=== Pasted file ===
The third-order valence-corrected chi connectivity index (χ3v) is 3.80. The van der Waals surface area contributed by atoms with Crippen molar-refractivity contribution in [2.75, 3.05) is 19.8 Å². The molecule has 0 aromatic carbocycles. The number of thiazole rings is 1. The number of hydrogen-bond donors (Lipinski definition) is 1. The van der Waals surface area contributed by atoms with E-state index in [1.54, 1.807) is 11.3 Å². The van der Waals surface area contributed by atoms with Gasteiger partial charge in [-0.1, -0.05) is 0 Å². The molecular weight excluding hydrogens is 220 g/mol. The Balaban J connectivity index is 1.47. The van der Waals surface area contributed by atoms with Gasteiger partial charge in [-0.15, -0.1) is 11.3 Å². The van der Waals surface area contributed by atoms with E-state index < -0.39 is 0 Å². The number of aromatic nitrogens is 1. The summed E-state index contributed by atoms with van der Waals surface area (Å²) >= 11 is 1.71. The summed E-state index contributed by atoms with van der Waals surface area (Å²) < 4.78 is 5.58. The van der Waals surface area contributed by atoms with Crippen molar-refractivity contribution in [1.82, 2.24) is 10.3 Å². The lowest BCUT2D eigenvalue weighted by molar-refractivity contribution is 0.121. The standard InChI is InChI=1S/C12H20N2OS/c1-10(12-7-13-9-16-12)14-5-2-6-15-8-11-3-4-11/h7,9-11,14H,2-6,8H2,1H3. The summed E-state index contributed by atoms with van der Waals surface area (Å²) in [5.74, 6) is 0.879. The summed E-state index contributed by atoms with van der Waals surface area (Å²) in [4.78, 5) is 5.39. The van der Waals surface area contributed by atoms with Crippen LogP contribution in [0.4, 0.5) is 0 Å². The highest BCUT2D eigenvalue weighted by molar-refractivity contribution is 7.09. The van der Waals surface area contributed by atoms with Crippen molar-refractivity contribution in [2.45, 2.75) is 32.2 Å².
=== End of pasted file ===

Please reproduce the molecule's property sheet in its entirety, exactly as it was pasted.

The third-order valence-corrected chi connectivity index (χ3v) is 3.80. The van der Waals surface area contributed by atoms with Crippen molar-refractivity contribution in [2.75, 3.05) is 19.8 Å². The molecule has 0 aromatic carbocycles. The number of thiazole rings is 1. The number of hydrogen-bond donors (Lipinski definition) is 1. The van der Waals surface area contributed by atoms with E-state index in [1.54, 1.807) is 11.3 Å². The van der Waals surface area contributed by atoms with Gasteiger partial charge in [-0.1, -0.05) is 0 Å². The molecular weight excluding hydrogens is 220 g/mol. The Balaban J connectivity index is 1.47. The van der Waals surface area contributed by atoms with Gasteiger partial charge in [-0.15, -0.1) is 11.3 Å². The van der Waals surface area contributed by atoms with E-state index < -0.39 is 0 Å². The number of aromatic nitrogens is 1. The summed E-state index contributed by atoms with van der Waals surface area (Å²) >= 11 is 1.71. The summed E-state index contributed by atoms with van der Waals surface area (Å²) < 4.78 is 5.58. The van der Waals surface area contributed by atoms with Crippen molar-refractivity contribution in [1.82, 2.24) is 10.3 Å². The lowest BCUT2D eigenvalue weighted by molar-refractivity contribution is 0.121. The standard InChI is InChI=1S/C12H20N2OS/c1-10(12-7-13-9-16-12)14-5-2-6-15-8-11-3-4-11/h7,9-11,14H,2-6,8H2,1H3. The summed E-state index contributed by atoms with van der Waals surface area (Å²) in [5.74, 6) is 0.879. The summed E-state index contributed by atoms with van der Waals surface area (Å²) in [4.78, 5) is 5.39. The van der Waals surface area contributed by atoms with Crippen LogP contribution in [0.4, 0.5) is 0 Å². The highest BCUT2D eigenvalue weighted by molar-refractivity contribution is 7.09. The van der Waals surface area contributed by atoms with Crippen molar-refractivity contribution in [2.45, 2.75) is 32.2 Å².